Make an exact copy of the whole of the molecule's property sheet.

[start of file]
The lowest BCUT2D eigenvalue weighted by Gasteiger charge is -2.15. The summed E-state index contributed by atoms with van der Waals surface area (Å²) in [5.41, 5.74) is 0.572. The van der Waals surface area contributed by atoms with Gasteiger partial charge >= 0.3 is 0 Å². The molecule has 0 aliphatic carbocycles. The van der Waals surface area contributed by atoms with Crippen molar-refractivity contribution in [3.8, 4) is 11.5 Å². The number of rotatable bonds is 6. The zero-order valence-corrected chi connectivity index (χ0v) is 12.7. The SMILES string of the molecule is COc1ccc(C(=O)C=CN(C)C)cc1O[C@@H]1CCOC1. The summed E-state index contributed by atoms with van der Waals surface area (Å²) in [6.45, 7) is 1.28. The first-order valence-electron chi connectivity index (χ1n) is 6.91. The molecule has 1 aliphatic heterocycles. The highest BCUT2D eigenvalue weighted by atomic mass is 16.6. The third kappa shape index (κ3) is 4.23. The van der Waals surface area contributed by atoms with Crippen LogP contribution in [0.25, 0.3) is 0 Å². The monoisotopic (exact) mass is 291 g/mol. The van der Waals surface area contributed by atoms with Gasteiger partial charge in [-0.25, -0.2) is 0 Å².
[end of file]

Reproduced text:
The lowest BCUT2D eigenvalue weighted by Gasteiger charge is -2.15. The summed E-state index contributed by atoms with van der Waals surface area (Å²) in [5.41, 5.74) is 0.572. The van der Waals surface area contributed by atoms with Gasteiger partial charge >= 0.3 is 0 Å². The molecule has 0 aliphatic carbocycles. The van der Waals surface area contributed by atoms with Crippen molar-refractivity contribution in [3.8, 4) is 11.5 Å². The number of rotatable bonds is 6. The zero-order valence-corrected chi connectivity index (χ0v) is 12.7. The SMILES string of the molecule is COc1ccc(C(=O)C=CN(C)C)cc1O[C@@H]1CCOC1. The summed E-state index contributed by atoms with van der Waals surface area (Å²) in [6.45, 7) is 1.28. The first-order valence-electron chi connectivity index (χ1n) is 6.91. The molecule has 1 aliphatic heterocycles. The highest BCUT2D eigenvalue weighted by atomic mass is 16.6. The third kappa shape index (κ3) is 4.23. The van der Waals surface area contributed by atoms with Crippen LogP contribution in [0.25, 0.3) is 0 Å². The monoisotopic (exact) mass is 291 g/mol. The van der Waals surface area contributed by atoms with Gasteiger partial charge in [-0.25, -0.2) is 0 Å².